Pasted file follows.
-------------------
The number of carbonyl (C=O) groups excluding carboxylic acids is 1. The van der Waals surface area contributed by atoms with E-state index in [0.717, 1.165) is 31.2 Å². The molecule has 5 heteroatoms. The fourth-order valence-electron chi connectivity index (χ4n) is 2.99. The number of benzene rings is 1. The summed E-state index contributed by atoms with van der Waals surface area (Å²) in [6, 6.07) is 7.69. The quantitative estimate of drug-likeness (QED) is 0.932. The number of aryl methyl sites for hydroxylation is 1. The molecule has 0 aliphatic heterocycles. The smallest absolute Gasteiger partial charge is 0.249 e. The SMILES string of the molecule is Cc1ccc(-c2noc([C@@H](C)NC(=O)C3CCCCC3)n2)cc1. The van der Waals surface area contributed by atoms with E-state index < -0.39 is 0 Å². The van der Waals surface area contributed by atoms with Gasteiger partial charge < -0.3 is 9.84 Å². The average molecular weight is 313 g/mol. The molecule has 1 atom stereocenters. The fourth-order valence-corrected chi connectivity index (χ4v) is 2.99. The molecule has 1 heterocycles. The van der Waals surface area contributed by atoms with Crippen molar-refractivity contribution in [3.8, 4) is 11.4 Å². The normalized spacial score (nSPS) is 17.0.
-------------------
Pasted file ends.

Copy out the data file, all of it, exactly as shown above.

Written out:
The number of carbonyl (C=O) groups excluding carboxylic acids is 1. The van der Waals surface area contributed by atoms with E-state index in [0.717, 1.165) is 31.2 Å². The molecule has 5 heteroatoms. The fourth-order valence-electron chi connectivity index (χ4n) is 2.99. The number of benzene rings is 1. The summed E-state index contributed by atoms with van der Waals surface area (Å²) in [6, 6.07) is 7.69. The quantitative estimate of drug-likeness (QED) is 0.932. The number of aryl methyl sites for hydroxylation is 1. The molecule has 0 aliphatic heterocycles. The smallest absolute Gasteiger partial charge is 0.249 e. The SMILES string of the molecule is Cc1ccc(-c2noc([C@@H](C)NC(=O)C3CCCCC3)n2)cc1. The van der Waals surface area contributed by atoms with E-state index < -0.39 is 0 Å². The van der Waals surface area contributed by atoms with Gasteiger partial charge < -0.3 is 9.84 Å². The average molecular weight is 313 g/mol. The molecule has 1 atom stereocenters. The fourth-order valence-corrected chi connectivity index (χ4v) is 2.99. The molecule has 1 heterocycles. The van der Waals surface area contributed by atoms with Crippen molar-refractivity contribution in [3.8, 4) is 11.4 Å². The normalized spacial score (nSPS) is 17.0.